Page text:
I was Literally not Going to Write This Post Today

If I read/hear the word “literally” used to draw emphasis to a phenomenon, my head is literally going to explode.

Alright, you have probably heard the trite use of the word “literally” endorsed from celebrities and rock stars, to journalists and media moguls; but I think it is time to stand up and reconsider the use of the word literally as a way to emphasis and clarify our reliance on clichés and metaphors.

I wasn’t going to write a post about this topic. In fact, I have been jotting down a list of chapter ideas for a non-fiction book regarding the use of popularly accepted idioms such as “like,” “really,” and so forth in order to, perhaps, start a new blog. I firmly think that these words betray something unique about our experience in this world as it is right now. I think it betrays what Jean-François Lyotard first named the “Postmodern Condition” in which all of our experiences are kept at a relative distance form ourselves—obviously I am oversimplifying for the sake of brevity, but you get the point.

In an earlier post, I analyzed the use of the word “like” as a part of speech that frames actions, happenings, occurrences and experiences in a way that keeps those phenomena at a distance from our own lives. So much so that we must then use hyperbolic words such as “really” and “seriously” to bring that simulated experience (the “like”) closer to us.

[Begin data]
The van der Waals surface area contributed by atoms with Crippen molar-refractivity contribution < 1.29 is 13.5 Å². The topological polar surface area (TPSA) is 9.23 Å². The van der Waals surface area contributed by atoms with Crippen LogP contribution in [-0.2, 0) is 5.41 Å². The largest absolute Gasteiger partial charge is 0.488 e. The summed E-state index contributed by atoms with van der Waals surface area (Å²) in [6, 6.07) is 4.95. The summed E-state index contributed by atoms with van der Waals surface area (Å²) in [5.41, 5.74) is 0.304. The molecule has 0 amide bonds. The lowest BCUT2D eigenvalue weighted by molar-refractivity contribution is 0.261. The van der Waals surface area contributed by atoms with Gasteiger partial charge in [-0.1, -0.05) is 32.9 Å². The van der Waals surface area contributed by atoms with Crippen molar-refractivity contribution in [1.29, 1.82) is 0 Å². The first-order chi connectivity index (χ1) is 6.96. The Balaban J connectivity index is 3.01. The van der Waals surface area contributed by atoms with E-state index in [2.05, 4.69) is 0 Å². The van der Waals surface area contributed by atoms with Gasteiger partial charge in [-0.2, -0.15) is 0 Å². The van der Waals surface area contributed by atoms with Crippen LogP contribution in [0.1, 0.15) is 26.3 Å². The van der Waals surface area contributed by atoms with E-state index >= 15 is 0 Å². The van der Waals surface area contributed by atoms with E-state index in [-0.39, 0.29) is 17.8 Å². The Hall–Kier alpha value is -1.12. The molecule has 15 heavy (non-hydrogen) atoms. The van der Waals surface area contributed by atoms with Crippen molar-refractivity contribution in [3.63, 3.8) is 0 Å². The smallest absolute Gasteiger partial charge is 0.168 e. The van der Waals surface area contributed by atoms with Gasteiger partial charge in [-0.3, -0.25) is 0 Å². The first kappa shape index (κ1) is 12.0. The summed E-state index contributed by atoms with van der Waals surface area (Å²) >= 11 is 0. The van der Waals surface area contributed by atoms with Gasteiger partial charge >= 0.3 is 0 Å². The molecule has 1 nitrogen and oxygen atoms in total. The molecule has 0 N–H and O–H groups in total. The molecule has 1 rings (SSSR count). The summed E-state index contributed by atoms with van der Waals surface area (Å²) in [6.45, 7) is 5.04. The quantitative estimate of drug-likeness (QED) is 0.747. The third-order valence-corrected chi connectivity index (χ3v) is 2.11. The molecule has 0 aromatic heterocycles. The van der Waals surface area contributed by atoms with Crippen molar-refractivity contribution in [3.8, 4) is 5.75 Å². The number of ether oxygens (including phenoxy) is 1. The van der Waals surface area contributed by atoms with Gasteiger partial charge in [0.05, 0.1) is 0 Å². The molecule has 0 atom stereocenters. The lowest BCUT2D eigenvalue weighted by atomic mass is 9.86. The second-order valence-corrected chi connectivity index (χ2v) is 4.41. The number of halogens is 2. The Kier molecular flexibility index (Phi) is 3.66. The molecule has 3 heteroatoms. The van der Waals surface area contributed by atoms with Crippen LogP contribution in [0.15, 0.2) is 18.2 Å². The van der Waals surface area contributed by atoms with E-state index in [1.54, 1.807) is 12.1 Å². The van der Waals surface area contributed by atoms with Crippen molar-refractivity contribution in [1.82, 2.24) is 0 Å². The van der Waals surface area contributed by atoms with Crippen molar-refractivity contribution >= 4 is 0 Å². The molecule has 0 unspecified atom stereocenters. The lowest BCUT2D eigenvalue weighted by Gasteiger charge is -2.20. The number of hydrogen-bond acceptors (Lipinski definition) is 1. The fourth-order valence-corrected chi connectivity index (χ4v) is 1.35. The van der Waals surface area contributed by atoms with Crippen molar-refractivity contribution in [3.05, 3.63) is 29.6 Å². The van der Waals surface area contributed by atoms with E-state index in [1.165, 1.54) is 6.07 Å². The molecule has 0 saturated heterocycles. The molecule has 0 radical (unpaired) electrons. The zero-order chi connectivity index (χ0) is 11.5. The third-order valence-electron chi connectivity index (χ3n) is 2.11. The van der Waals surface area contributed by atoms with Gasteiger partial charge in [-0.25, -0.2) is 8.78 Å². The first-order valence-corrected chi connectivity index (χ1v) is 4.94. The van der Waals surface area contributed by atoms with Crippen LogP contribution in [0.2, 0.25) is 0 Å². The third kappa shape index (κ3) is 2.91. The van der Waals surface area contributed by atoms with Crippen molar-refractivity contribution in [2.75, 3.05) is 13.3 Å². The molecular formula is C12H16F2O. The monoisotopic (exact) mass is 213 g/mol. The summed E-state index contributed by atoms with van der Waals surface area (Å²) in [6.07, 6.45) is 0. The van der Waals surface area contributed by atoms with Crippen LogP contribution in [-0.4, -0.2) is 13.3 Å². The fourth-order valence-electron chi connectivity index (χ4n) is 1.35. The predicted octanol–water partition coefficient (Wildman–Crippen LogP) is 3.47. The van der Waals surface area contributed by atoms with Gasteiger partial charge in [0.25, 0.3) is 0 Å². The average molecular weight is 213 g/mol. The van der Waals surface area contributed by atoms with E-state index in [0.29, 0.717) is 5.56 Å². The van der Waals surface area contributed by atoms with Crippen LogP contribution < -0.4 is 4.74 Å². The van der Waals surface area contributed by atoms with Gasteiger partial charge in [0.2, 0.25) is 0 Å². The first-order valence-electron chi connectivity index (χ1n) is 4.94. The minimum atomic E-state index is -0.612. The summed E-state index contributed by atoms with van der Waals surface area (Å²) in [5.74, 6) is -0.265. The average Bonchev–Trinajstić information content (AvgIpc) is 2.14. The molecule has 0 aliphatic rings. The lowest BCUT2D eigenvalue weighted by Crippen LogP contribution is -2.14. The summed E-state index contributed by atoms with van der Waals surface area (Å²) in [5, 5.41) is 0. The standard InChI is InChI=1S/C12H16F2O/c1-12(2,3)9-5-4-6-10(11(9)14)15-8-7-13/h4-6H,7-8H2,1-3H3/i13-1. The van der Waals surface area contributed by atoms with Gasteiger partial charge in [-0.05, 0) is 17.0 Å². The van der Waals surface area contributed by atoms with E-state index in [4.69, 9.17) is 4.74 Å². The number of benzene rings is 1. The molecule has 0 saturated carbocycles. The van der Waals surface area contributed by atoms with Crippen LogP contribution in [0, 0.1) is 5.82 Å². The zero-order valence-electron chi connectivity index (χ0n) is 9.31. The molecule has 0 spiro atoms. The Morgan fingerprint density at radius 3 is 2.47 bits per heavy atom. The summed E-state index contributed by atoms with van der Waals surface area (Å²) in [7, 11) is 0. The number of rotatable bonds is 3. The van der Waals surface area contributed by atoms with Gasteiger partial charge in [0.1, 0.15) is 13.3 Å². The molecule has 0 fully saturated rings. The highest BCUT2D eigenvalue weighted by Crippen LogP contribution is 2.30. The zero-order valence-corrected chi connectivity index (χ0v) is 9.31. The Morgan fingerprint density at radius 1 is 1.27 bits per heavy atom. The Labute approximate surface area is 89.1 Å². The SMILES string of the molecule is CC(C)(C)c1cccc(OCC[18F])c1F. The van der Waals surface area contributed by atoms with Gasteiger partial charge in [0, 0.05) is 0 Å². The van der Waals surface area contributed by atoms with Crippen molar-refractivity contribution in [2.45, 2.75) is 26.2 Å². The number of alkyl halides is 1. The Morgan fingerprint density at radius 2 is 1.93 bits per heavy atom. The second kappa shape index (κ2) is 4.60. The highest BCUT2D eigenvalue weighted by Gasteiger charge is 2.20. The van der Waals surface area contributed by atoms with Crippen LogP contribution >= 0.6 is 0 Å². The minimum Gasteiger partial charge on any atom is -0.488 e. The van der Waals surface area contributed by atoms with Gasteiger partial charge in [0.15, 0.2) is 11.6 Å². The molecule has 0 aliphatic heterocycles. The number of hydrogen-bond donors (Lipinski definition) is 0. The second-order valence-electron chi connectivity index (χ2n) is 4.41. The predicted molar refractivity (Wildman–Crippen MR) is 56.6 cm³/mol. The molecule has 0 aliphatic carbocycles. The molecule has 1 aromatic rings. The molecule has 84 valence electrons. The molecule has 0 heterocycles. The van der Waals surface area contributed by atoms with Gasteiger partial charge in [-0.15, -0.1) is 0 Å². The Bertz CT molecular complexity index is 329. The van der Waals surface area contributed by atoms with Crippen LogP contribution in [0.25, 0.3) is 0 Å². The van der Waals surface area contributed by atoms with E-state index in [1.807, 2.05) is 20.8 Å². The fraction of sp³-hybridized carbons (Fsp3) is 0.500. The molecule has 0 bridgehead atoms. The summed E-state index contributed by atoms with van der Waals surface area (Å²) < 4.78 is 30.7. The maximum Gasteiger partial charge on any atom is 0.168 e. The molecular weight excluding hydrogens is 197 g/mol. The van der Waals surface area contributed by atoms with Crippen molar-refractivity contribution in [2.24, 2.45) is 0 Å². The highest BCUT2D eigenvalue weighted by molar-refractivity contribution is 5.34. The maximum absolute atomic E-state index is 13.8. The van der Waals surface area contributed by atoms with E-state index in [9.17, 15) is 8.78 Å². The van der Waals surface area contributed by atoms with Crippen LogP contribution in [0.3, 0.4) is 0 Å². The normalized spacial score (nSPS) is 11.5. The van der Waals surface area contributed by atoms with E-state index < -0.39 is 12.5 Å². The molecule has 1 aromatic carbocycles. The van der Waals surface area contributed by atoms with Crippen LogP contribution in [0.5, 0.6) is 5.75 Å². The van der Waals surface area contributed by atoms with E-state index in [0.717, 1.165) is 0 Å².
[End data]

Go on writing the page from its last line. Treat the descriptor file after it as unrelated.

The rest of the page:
Here is an example from my post:

Bill: “What’s up? What did you do today?”
Gill: “Oh, nothing much. We, you know, like, threw the football around a bit. Man, once, Lill threw it really hard and I had to run superfast to, like, just catch it, you know?! That was crazy.”

It comes down to our basic social function in this world: communicating our experiences and lives to another human being. But if we cannot grasp the fundamental description of life experiences that happen to our own person, then we will find a way to make up for that, let’s call it, gap in proximity or happening.

My point of focus today is the word “literally,” and I think it fulfills three social functions:

  1. It acknowledges the trite overuse—and universal knowledge of this overuse—of a cliché and amends its overuse by attempting to make the cliché a real occurrence.